The rise of ‘other’ fine Burgundy

The investment end of the Burgundy market is in strong growth but if one removes Domaine de la Romanée-Conti from the equation what labels are buyers turning to instead?

In early December Liv-ex noted that Burgundy’s share of trade on the Exchange had risen from 9% in 2017 to 11% this year.

Importantly, a greater part of this value trade was focused on other labels and not the famous Vosne-Romanée property.

DRC has still dominated headlines thanks to some remarkable sales results such as the record price paid for a bottle of the 1945 at a Sotheby’s auction in New York.

The average case price for DRC is also the highest of any (active*) brand in the secondary market at over £30,000.

Nonetheless, as Liv-ex explained, if you strip out DRC from the list of ‘top traded wines by value’ one can get a clearer impression of which wines and brands are on the move in the sphere of fine wine collectors.

Having done so, top of the list is Domaine Ponsot’s 2015 Clos de la Roche Vieilles Vignes, followed by the first of four Leroy wines the 2007 Chambertin from Maison Leroy (the négoce business) and then in fourth, ninth and tenth place respectively: the 2014 Vosne-Romanée ‘Beaumonts’, 2013 Nuits-St-Georges ‘Allots’ and 2015 Musigny from Domaine Leroy.

The preponderance of Leroy in this adjusted top 10 and its strong price performance overall is the reason why it was ranked as the strongest brand in this year’s ‘Power 100’ list.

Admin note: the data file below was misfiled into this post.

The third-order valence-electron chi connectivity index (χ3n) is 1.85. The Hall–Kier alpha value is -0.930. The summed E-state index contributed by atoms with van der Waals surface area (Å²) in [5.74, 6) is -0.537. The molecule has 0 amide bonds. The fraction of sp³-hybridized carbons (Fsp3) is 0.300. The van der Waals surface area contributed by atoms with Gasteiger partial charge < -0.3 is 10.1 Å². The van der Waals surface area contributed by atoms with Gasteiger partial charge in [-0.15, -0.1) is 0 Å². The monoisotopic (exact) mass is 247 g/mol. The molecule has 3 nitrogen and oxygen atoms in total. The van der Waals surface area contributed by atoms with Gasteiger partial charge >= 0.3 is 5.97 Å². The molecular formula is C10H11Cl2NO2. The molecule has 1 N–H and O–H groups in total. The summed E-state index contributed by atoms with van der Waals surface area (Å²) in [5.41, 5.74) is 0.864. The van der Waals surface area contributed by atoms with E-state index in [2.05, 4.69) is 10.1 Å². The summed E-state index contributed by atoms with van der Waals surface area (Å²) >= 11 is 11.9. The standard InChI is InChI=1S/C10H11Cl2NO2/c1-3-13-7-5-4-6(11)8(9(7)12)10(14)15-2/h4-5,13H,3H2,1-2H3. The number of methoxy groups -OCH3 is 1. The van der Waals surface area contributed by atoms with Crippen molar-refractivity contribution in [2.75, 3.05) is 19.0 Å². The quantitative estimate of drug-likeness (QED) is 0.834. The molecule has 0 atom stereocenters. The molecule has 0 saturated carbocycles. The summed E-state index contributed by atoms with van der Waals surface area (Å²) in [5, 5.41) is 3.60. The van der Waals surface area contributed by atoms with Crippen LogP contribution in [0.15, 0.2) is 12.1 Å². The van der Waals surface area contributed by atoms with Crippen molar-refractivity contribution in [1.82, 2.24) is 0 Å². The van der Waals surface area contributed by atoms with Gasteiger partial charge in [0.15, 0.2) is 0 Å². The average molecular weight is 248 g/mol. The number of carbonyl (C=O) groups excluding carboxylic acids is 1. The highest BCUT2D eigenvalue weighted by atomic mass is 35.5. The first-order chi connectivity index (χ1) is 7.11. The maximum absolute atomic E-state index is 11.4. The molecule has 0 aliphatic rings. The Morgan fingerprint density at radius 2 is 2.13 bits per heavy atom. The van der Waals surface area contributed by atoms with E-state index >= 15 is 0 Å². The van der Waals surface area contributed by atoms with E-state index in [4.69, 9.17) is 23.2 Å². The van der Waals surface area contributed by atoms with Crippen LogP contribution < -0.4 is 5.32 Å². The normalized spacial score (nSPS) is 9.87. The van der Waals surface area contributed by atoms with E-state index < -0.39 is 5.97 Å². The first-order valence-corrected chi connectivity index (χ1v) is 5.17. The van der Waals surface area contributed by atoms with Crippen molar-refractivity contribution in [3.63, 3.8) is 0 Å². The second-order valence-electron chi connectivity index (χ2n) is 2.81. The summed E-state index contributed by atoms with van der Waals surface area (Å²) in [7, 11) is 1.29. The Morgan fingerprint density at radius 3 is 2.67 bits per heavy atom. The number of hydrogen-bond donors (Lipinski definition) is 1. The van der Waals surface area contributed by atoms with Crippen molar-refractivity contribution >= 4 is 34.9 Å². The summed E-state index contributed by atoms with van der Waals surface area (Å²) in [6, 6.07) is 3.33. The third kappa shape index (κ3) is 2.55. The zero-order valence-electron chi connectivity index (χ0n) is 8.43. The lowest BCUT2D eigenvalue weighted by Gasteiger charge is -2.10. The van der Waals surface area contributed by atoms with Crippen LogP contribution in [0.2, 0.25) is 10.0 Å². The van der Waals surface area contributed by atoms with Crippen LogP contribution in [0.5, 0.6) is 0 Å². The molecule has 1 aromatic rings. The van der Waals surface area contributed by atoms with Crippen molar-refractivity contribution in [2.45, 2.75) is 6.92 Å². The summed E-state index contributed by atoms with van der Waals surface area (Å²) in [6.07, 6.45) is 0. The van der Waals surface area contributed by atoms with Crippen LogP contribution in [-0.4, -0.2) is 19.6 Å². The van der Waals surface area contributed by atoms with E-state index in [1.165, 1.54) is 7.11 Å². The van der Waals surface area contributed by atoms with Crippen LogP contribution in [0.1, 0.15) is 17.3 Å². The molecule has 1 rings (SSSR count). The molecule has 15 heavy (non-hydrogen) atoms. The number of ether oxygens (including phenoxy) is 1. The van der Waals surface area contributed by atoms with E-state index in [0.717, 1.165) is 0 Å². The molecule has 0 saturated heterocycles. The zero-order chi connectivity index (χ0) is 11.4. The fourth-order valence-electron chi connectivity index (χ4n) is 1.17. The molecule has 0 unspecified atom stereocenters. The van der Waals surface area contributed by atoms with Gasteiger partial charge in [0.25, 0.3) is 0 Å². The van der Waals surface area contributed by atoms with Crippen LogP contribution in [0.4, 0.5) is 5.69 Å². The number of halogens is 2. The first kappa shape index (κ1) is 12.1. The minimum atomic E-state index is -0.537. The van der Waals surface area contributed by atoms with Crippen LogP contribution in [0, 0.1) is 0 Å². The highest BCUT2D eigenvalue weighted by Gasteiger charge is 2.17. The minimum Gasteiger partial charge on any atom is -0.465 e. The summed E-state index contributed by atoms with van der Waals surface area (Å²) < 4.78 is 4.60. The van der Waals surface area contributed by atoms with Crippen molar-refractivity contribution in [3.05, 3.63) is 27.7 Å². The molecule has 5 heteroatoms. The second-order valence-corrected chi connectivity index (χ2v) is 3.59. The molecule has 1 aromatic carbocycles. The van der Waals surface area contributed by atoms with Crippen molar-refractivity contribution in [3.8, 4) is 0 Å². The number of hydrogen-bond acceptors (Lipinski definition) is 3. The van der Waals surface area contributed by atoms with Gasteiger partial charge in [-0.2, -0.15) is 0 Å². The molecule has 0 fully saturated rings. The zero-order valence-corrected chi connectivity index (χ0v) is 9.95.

Two famous ‘clos’ are also high up on buyers’ lists it would seem, 2016 Clos des Lambrays and 2007 from Clos de Tart being present.

Armand Rousseau’s 2010 Chambertin was in fifth place – Rousseau’s Chambertin or Clos de Bèze is frequently mentioned when discussing ‘where else’ Burgundy collectors are putting their money.

Emmanuel Rouget’s 2010 Vosne-Romanée Cros Parantoux was placed eighth. It’s worth remembering that Rouget is the nephew of the celebrated Henri Jayer and took over his uncle’s vineyards following Henri’s death, subsequently building a following of his own.

The only non-Pinot on the list is Coche Dury’s 2015 Meursault, one of the hottest names in white Burgundy at the moment.

 

*Excluding a label such as Henri Jayer for example

One Response to “The rise of ‘other’ fine Burgundy”

  1. Charles Crawfurd says:

    Seems there are still plenty of people out there ignoring the advice, ‘buy the wine in the bottle, not the label on the bottle’

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